DVD Review: The Bowery Boys Meet The Monsters (1954).

Directed by Edward Bernds
Produced by Ben Schwalb
Written by Edward Bernds and Elwood Ullman
Music by Marlin Skiles
Cinematography: Harry Neumann
Film Editor: William Austin

Cast: Leo Gorcey (Terrance Aloysius ‘Slip’ Mahoney), Huntz Hall (Horace Debussy ‘Sach’ Jones), David Gorcey (Chuck Anderson), Bennie Bartlett (Butch Williams), Bernard Gorcey (Louie Dumbrowski), Lloyd Corrigan (Anton Gravesend), Ellen Corby (Amelia Gravesend), John Dehner (Dr. Derek Gravesend), Laura Mason (Francine Gravesend), Paul Wexler (Grissom), Steve Calvert (Gorilla)

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This post is dedicated to my friend Dan Conway. A while back, he and I got to talking about The Bowery Boys, which prompted me to task myself with a series of posts on the Boys and their movies. This is the first.

The basic plot point of Abbott & Costello Meet Frankenstein (1948) — that Dracula needs a simple, pliable brain to put in the head of the Frankenstein monster, so naturally he’s after Costello — is pure genius. Wish I’d come up with it. Evidently, so did the folks behind The Bowery Boys Meet The Monsters (1954), because they took that idea and ran with it. If one monster after a brain was funny, how about a bunch of monsters after a couple of brains?

The Bowery Boys Meet The Monsters goes like this. Slip and Sach wind up at the creepy old mansion of the Gravesend family. Turns out each Gravesend is in need of a brain or body. A brain that’ll fit inside a gorilla’s head. Another brain for a robot. Some meat for a carnivorous tree. And, of course, somebody always needs some fresh blood. The boys are encouraged to stay at Chez Gravesend, and the chase begins — with the rest of the Boys coming to the rescue.

The Bowery Boys Meet The Monsters comes from the back end of the Boys’ filmography, when everyone was getting a little tired. But if you find this stuff funny, you’ll find something to laugh at here. Everything you expect is in place: Slip’s butchering of the English language, Louie’s Sweet Shop, some kind of chase, and so on. The addition of monsters and the typical old-dark-house stuff — and yet another guy (Steve Calvert ) in a gorilla suit — add a certain something. You’ve got the usual folks behind the camera — Edward Bernds directed from a script he wrote with Elwood Ullman. Harry Neumann shot it, obviously in a hurry, but he was always dependable. Great character actors like Lloyd Corrigan, Ellen Corby and John Dehner do a lot for this movie, and it looks like they were having fun.

Let’s talk about the gorilla. Steve Calvert, a bartender at Ciro’s, bought Ray “Crash” Corrigan’s ape suits and turned monkeying around into a career. He was in several of the Jungle Jim pictures with Johnny Weissmuller, starting with the first one, along with Road To Bali (1952), Bela Lugosi Meets A Brooklyn Gorilla (1952) and the late-in-the-game Republic serial Panther Girl Of The Congo (1955). I love these gorilla suit guys. Luckily, someone interviewed Calvert before he passed away.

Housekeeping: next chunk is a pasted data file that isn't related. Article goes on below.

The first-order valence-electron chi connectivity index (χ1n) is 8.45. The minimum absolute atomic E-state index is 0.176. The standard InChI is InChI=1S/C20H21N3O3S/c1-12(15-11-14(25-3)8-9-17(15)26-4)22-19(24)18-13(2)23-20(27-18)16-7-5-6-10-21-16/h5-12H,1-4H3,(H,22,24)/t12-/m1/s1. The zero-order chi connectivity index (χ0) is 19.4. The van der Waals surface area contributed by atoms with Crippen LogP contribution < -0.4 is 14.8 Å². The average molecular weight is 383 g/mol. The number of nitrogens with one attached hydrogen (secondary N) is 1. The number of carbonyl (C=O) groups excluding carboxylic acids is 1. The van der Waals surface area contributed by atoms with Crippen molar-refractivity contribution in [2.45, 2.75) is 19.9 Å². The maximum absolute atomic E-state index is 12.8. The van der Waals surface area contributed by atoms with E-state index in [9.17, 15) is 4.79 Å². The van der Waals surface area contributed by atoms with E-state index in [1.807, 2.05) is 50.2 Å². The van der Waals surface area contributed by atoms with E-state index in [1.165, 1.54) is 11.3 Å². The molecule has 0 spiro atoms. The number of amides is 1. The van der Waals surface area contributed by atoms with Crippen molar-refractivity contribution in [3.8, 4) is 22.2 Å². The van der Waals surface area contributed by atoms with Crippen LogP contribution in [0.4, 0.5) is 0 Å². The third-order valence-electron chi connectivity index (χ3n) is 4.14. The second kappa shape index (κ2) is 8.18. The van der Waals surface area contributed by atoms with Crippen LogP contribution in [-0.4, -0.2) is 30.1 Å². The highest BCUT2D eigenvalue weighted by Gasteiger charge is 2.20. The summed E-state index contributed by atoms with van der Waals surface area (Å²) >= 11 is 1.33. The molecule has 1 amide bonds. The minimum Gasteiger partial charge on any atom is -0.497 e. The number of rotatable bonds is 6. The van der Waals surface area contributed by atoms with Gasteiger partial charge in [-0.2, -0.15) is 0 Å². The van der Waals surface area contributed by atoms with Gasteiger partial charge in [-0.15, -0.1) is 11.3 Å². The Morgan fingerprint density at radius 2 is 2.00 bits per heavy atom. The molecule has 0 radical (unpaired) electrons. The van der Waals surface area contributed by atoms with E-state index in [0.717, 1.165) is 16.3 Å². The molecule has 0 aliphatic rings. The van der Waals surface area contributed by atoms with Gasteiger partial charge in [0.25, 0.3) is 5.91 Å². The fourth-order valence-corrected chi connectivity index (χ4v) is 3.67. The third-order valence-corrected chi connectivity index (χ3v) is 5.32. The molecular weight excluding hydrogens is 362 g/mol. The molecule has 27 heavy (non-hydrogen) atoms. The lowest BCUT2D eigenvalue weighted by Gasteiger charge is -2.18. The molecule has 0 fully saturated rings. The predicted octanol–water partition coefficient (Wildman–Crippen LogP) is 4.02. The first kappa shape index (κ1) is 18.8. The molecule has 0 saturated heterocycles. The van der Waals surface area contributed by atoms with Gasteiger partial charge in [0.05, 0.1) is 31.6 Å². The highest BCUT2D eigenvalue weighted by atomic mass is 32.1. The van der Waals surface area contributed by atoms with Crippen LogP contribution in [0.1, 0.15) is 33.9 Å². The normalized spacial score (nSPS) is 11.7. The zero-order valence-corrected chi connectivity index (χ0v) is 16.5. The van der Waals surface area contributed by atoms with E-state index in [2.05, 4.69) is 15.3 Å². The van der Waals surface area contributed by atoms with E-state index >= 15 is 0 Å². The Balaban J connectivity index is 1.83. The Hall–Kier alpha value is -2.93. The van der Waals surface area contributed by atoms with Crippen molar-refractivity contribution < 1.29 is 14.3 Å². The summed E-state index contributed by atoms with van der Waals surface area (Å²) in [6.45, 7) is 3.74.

Of course, every frame of this movie is stupid. Which is a good thing. The Bowery Boys Meet The Monsters is included in Warner Archive’s The Bowery Boys, Volume Two. This terrific four-volume series packs 12 movies on four discs in each set. They look terrific — Meet The Monsters is even presented widescreen! — and if you’re a fan of this stuff, they’re absolutely essential.

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3 Comments

Filed under 1954, Bela Lugosi, Bowery Boys, DVD/Blu-ray Reviews, Edward Bernds, Gorilla suit guys, Johnny Weissmuller, Jungle Jim, Monogram/Allied Artists, Warner Archive

3 responses to “DVD Review: The Bowery Boys Meet The Monsters (1954).

  1. Walter

    Toby, as I’ve said before, I’m a fan of the Bowery Boys. I’ve been a fan ever since I first saw them on TV in 1963. I discovered them in reverse order. First as the Bowery Boys, next as the East Side Kids, then the Little Tough Guys, and finally the Dead End Kids. I recently watched the East Side Kids in the PRIDE OF THE BOWERY(1940), which I think is a good movie and Leo Gorcey was very good in it. Joseph H. Lewis of GUN CRAZY(1950) fame, directed.

    I think that starting with the Dead End Kids on Broadway in 1935 and ending with the Bowery Boys movie IN THE MONEY(1958), they became through a succession of names and cast changes one of the most prolific series in Hollywood History. Only the Three Stooges can rival them.

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    • I went through the series like you did, backwards. “Wait, they made REAL movies?”

      While the Bowery Boys things are incredibly cheap and really, really stupid, there’s just something about them that I like.

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  2. Walter

    Toby, after all these years the Bowery Boys still have a dedicated fan base of fans who, like us, grew up watching them on TV as youngsters. Why do I like them? First of all, I think they are funny and real life needs more humor and the Bowery Boys provided plenty of chuckles and laughs. Yes, they were moviedom’s oldest juvenile delinquents and they were always on the look-out for any get rich quick schemes, but I don’t care about that, because they always meant well and would in the end, do what was the right thing to do. Also, they are as entertaining as all get out.

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